Thursday, October 29, 2009
We have a large pumpkin, grown in Ohio courtesy of Marshall's mom, sitting on the kitchen counter waiting to be carved. The dog's faces have been traced on the front from black and white transfers I made in PhotoShop, and it is ready to be carved tomorrow (Friday) night. On the Eve of Halloween, known to many as "Devil's Night" or "Mischief Night", we will be carving our pumpkin.
Some of my favorite memories are from Halloween. As a child, I remember the excitement of getting all dressed up to go out and go trick or treating with my friends. Growing up in a real small town, we got to go trick or treating without our parents at a much younger age than kids get to these days. One year I was a witch, and my mom had a recipe for green face makeup that could also be made into warts. I don't remember what it was made of, but I remember how itchy my face got. I looked cool for awhile, until I itched it so much that it was everywhere but on my face. I still got lots of candy though.
I remember coming home from trick or treating, and dumping out the orange pumpkin bucket with the black smiley face on the front and the black handle. We didn't have green and pink and purple and yellow pumpkin buckets back then, just the standard pumpkin orange. Everyone's bucket was the same. Anyway I remember coming home and dumping my orange bucket out in the middle of the living room floor, while my Dad would come help me to "see what I got." He and my mom would make me pick some candy to keep out that I could eat, but the rest of it had to be put into Ziploc bags and put in the freezer. So I could save it for later. Funny thing is I never remember taking candy back out of the freezer to eat it. I think the bag I got to keep out of the freezer was it -- the rest of my loot went into the freezer for my parents. No wonder all the Snickers bars had to go in the freezer - a perfect midnight snack with ice cream, right Dad?
When I was in college, there were some fun fraternity house Halloween parties that involved costumes and kegs. Once I turned 21, we discovered bars with costume parties, which are also pretty cool. When I lived in Galveston, Texas, my friends and I all went to the bar one year in our costumes. I was a rock star and sprayed that hot pink spray in my hair. I think what everyone loves about Halloween is that for one night, you get to dress like someone you aren't, act like someone you aren't, and just have fun doing it.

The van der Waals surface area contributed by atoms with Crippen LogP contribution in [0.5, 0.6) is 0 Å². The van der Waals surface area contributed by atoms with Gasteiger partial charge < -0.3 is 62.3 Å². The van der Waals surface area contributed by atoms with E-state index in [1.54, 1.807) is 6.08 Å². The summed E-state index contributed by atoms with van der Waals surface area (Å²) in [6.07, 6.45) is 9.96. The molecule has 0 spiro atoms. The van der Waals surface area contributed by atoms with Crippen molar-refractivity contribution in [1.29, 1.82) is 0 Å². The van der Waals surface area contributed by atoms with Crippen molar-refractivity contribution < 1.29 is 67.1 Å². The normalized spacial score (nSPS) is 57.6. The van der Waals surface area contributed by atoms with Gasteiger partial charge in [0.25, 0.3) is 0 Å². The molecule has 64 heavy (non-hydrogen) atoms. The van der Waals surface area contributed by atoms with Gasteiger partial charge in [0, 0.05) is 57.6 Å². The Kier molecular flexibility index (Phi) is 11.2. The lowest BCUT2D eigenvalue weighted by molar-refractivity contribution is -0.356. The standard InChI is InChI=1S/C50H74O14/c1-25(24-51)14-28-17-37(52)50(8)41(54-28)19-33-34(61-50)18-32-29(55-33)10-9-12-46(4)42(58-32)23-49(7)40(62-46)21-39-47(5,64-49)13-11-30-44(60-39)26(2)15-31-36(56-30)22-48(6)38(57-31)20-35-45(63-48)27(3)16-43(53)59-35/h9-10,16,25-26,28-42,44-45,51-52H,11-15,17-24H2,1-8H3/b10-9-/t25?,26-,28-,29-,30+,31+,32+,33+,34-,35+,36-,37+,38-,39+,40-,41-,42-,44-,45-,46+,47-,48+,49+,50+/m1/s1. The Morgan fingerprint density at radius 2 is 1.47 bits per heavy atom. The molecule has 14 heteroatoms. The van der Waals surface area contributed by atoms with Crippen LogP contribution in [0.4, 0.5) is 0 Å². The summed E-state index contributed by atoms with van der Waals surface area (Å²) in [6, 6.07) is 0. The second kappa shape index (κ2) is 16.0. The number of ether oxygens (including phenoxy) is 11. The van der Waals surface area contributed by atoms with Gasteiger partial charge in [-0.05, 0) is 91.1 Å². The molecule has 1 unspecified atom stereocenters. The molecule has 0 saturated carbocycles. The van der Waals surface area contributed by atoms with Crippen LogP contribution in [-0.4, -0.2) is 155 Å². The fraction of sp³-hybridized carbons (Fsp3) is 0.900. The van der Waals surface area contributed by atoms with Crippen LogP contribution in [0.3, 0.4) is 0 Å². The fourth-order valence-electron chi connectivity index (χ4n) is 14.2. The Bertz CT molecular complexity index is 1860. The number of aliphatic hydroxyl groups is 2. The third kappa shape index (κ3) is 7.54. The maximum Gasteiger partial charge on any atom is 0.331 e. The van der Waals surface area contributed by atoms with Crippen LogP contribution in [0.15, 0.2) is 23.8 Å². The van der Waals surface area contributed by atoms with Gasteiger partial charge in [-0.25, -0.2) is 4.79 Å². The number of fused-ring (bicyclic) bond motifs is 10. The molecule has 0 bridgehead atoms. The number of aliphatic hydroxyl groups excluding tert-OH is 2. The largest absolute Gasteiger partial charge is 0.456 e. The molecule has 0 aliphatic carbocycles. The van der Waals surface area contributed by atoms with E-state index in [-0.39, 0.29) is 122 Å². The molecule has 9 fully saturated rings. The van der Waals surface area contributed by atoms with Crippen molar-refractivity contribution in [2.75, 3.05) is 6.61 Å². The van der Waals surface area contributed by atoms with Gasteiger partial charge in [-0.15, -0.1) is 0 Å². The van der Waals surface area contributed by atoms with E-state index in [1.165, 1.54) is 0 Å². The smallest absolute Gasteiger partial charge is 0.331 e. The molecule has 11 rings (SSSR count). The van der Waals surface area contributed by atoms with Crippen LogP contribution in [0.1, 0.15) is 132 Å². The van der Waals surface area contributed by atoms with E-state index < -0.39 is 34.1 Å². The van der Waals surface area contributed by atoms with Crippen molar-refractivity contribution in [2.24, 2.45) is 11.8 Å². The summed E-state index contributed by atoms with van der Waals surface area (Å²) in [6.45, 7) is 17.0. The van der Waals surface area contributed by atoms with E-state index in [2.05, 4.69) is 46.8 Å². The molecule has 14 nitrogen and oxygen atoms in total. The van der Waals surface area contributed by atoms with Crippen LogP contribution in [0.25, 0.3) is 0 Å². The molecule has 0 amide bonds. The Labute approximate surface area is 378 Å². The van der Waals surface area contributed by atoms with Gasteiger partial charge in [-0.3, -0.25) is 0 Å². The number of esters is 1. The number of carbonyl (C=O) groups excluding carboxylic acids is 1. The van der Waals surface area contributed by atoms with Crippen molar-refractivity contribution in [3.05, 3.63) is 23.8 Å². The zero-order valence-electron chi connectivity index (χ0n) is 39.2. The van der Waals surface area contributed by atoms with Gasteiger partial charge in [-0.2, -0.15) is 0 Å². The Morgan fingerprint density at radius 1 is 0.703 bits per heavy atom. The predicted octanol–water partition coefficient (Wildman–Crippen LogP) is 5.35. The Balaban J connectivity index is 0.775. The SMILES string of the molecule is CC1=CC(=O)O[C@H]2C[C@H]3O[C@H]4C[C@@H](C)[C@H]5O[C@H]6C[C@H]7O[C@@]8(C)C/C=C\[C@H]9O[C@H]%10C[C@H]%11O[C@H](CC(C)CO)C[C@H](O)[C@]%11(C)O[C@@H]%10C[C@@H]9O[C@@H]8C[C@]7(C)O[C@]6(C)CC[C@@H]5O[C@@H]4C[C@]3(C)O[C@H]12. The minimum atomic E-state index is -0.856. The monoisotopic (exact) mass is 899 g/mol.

When I moved to the Outer Banks, our local bar there, the Sandbar & Grille in Frisco, had an awesome Halloween party each year. One year I was a hippie chick, complete with an authentic 70s dress and a long blonde wig ... the next year I was a saloon girl, complete with a dress that I paid way too much for on Ebay because I HAD to beat the girl who was bidding against me.
Since I have moved to Wilmington, I have gone out to a costume party at the bar one year. Turns out here in Wilmington, no one really wears "costumes" on Halloween night. It seems to be an excuse for the girls to wear as few clothes as possible, and for the guys to look at them. Last year, I put my costume on and answered the door for my trick or treaters and gave them candy. This year, I plan to do the same. I have accumulated several costumes throughout the past few years though, and I'm just not sure yet which one I am going to put on Saturday night before the kids come. The dogs have Halloween necklaces to wear, which they don't know yet but I'm sure they will be very excited about.
So, even though my costume party days of going out on the town seem to have wound down, at least for now, Halloween is still one of my favorite days. An excuse to dress up, not look like yourself, not act like yourself, eat lots of candy, listen to Halloween music, put goofy necklaces on your dogs, and just have a good time.
Thursday, October 8, 2009
Fishing is great at the beach in the fall. We haven't caught many fish this summer. A few bluefish, one red drum. Fall normally brings lots of flounder to the table, which are my personal favorite. A friend of ours gave us a great fish dipping sauce recipe for fried fish. Give it a try, let me know how you like it!
Hot Pineapple Fish Sauce
Take about 1/4 cup of pineapple preserves and add 2-3 teaspoons of Texas Pete hot sauce (more or less depending on your preference.) Mix it together, and serve with fried fish.
The fall and winter seasons are my favorite time of year, especially in North Carolina. I grew up in South Dakota, so fall always was kind of a gloomy season because everyone knows what is next - WINTER. Cold, snowy, frigid, miserable South Dakota winter.Don't get me wrong, it gets chilly in Wilmington in December and January. It gets down to 25 or so at night, the plants all die off, we aren't as lucky as the palm tree loving, fruit eating folks in Florida. But, we rarely get snow. We can still go for walks and don't have to dress like we are traveling to the North Pole. It gets dark at 5:00 p.m. but it's nice to sit by the fireplace and play cards.
Winter in North Carolina is kind of like a long, cozy vacation.